Sunday, December 17, 2006

ANDREW JOHNSON, Washington, December 4, 1865....

"To form a more perfect Union," by an ordinance of the people of the United States, is the declared purpose of the Constitution. The hand of Divine Providence was never more plainly visible in the affairs of men than in the framing and the adopting of that instrument. It is, beyond comparison, the greatest event in American history; and indeed is it not, of all events in modern times, the most pregnant with consequences for every people of the earth? ..."

"...In case of the usurpation of the government of a State by one man, or an oligarchy, it becomes a duty of the United States to make good the guarantee to that State of a republican form of government, and so to maintain the homogeneousness of all...."

"...The parting advice of the Father of his Country, while yet President, to the people of the United States, was, that "the free Constitution, which was the work of their hands, might be sacredly maintained;" and the inaugural words of President Jefferson held up "the preservation of the general government, in its constitutional vigor, as the sheet anchor of our peace at home and safety abroad." The Constitution is the work of "the people of the United States," and it should be as indestructible as the people...."

"...It is not strange that the framers of the Constitution, which had no model in the past, should not have fully comprehended the excellence of their own work. Fresh from a struggle against arbitrary power...."

"...The largest liberty is to be maintained in the discussion of the acts of the federal government; but there is no appeal from its laws, except to the various branches of that government itself, or to the people, who grant to the members of the legislative and of the executive departments no tenure but a limited one, and in that manner always retain the powers of redress...."

"...Certainly the government of the United States is a limited government; and so is every State government a limited government. With us this idea of limitation spreads through every form of administration, general, State, and municipal, and rests on the great distinguishing principle of the recognition of the rights of man. The ancient republics absorbed the individual in the State, prescribed his religion, and controlled his activity. The American system rests on the assertion of the equal right of every man to life, liberty, and the pursuit of happiness; to freedom of conscience; to the culture and exercise of all his faculties. As a consequence the State government is limited, as to the general government in the interest of union, as to the individual citizen in the interest of freedom...."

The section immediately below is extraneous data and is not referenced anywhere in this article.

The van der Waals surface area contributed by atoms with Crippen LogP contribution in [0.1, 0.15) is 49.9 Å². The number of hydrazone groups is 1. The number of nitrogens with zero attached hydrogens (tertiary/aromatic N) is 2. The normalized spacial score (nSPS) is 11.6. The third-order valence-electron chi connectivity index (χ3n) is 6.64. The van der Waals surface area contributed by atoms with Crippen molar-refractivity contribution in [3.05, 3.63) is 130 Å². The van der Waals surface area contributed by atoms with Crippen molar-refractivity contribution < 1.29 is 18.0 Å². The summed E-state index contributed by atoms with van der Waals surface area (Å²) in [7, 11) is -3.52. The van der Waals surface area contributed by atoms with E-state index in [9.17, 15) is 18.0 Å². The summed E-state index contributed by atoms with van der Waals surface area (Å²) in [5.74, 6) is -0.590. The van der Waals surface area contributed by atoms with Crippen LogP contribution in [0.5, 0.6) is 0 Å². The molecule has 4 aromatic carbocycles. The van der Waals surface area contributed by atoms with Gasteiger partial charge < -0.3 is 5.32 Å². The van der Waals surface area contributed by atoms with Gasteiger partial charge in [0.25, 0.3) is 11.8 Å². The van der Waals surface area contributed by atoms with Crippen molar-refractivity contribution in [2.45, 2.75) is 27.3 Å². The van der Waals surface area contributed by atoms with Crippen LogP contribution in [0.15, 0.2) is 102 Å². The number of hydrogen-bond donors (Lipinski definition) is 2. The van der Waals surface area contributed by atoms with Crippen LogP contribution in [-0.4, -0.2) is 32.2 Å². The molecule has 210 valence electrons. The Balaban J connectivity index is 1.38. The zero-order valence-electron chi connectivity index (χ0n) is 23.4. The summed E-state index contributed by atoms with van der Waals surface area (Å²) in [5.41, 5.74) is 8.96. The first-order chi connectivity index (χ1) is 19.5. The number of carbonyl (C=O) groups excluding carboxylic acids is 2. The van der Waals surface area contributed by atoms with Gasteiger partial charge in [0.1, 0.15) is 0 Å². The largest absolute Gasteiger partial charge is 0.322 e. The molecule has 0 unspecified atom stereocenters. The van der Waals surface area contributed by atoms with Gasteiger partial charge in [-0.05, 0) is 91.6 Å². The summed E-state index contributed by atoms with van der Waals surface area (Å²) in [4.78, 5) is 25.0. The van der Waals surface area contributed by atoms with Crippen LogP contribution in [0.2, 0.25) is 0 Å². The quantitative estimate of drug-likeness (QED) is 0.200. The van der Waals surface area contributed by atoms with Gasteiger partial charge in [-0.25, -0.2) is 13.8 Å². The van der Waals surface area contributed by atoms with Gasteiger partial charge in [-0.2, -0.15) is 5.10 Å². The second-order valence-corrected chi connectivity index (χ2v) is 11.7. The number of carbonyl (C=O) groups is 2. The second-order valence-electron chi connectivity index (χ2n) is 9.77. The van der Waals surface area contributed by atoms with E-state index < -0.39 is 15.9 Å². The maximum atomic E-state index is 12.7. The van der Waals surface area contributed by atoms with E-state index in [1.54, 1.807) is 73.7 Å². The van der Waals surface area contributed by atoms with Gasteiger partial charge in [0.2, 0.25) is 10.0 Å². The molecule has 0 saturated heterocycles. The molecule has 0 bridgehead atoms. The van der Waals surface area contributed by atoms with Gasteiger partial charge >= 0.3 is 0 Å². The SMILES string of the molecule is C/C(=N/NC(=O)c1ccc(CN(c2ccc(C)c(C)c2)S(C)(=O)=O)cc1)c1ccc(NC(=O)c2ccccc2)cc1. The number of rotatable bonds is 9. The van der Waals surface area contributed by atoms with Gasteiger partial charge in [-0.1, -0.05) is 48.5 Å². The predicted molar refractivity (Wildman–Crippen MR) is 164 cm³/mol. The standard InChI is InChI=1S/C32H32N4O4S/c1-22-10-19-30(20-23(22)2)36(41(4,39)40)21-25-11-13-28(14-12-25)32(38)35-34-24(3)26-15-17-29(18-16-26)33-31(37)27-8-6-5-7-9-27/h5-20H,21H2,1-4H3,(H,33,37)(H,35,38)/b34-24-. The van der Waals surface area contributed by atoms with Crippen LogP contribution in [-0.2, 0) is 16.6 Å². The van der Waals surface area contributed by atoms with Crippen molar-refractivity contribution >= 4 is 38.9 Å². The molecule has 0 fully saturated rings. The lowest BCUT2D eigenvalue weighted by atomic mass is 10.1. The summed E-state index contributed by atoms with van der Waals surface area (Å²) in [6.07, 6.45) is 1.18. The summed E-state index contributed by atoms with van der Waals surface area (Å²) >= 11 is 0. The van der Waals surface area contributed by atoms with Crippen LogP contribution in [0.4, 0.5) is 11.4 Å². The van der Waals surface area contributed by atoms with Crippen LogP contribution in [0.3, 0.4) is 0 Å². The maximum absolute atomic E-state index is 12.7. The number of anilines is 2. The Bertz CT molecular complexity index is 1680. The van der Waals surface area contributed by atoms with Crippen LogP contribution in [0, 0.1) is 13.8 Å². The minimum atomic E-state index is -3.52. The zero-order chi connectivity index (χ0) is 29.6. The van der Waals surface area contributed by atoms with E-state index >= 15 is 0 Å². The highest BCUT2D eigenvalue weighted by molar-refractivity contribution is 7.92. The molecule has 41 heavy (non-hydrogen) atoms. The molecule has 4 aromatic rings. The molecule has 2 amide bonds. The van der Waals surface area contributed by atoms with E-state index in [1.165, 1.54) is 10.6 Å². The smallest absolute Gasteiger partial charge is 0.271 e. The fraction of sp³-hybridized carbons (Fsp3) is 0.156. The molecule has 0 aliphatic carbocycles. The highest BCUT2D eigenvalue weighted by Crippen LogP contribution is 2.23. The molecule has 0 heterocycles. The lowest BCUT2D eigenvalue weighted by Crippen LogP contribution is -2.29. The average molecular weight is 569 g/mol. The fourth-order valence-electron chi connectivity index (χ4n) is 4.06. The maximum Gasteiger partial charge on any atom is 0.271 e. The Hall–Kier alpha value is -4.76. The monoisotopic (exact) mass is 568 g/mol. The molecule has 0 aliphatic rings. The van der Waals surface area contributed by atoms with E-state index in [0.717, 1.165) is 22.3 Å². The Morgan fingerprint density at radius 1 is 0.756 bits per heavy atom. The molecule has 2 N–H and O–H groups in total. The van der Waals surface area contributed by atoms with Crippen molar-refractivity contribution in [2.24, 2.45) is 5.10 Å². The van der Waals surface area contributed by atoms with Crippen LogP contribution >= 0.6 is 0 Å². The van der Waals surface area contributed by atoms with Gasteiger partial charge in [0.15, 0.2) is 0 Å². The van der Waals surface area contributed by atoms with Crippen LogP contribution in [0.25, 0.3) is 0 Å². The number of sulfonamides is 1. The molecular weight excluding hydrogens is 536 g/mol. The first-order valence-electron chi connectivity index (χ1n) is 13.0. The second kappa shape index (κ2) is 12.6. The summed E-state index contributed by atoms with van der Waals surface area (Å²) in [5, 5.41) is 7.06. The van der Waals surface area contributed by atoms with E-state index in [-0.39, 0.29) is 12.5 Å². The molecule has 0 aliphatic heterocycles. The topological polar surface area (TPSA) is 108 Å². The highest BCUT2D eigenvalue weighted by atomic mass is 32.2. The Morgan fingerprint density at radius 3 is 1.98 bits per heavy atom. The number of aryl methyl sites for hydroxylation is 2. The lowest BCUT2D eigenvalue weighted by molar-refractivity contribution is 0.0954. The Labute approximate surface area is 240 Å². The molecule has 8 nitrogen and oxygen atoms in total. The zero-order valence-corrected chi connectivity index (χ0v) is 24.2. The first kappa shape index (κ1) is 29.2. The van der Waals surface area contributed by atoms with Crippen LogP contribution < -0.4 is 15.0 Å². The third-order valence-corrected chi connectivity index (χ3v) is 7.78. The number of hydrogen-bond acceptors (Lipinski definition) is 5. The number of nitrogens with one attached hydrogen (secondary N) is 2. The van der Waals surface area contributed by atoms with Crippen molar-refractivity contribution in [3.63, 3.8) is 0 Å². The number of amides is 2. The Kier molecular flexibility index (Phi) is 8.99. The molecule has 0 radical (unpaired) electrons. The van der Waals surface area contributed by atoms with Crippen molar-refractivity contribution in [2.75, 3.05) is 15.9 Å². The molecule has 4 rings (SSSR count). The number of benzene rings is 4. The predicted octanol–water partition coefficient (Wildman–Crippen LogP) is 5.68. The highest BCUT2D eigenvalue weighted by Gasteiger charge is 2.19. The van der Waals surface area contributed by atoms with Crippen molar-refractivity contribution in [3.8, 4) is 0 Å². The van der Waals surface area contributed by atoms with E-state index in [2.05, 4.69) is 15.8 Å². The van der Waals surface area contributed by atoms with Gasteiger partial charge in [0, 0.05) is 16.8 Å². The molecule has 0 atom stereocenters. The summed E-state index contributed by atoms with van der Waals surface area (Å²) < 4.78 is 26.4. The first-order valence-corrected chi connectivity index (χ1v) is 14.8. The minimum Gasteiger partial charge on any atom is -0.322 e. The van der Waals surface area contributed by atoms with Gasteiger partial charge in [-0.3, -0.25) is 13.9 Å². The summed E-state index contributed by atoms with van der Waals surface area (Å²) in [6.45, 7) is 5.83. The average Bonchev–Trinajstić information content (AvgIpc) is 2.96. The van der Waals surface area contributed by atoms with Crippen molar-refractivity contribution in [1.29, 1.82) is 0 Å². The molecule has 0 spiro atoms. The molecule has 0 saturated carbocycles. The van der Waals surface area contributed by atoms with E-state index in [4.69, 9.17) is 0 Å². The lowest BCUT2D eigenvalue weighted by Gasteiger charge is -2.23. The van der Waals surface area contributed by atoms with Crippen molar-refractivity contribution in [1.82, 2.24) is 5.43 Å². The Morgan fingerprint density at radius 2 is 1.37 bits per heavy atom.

"...When the vast extent of our country is considered, it is plain that every obstacle to the free circulation of commerce between the States ought to be sternly guarded against by appropriate legislation within the limits of the Constitution...."

"...The throngs of emigrants that crowd to our shores are witnesses of the confidence of all peoples in our permanence. Here is the great land of free labor, where industry is blessed with unexampled rewards, and the bread of the workingman is sweetened by the consciousness that the cause of the country "is his own cause, his own safety, his own dignity." Here every one enjoys the free use of his faculties and the choice of activity as a natural right...."

- Journal of the Senate of the United States


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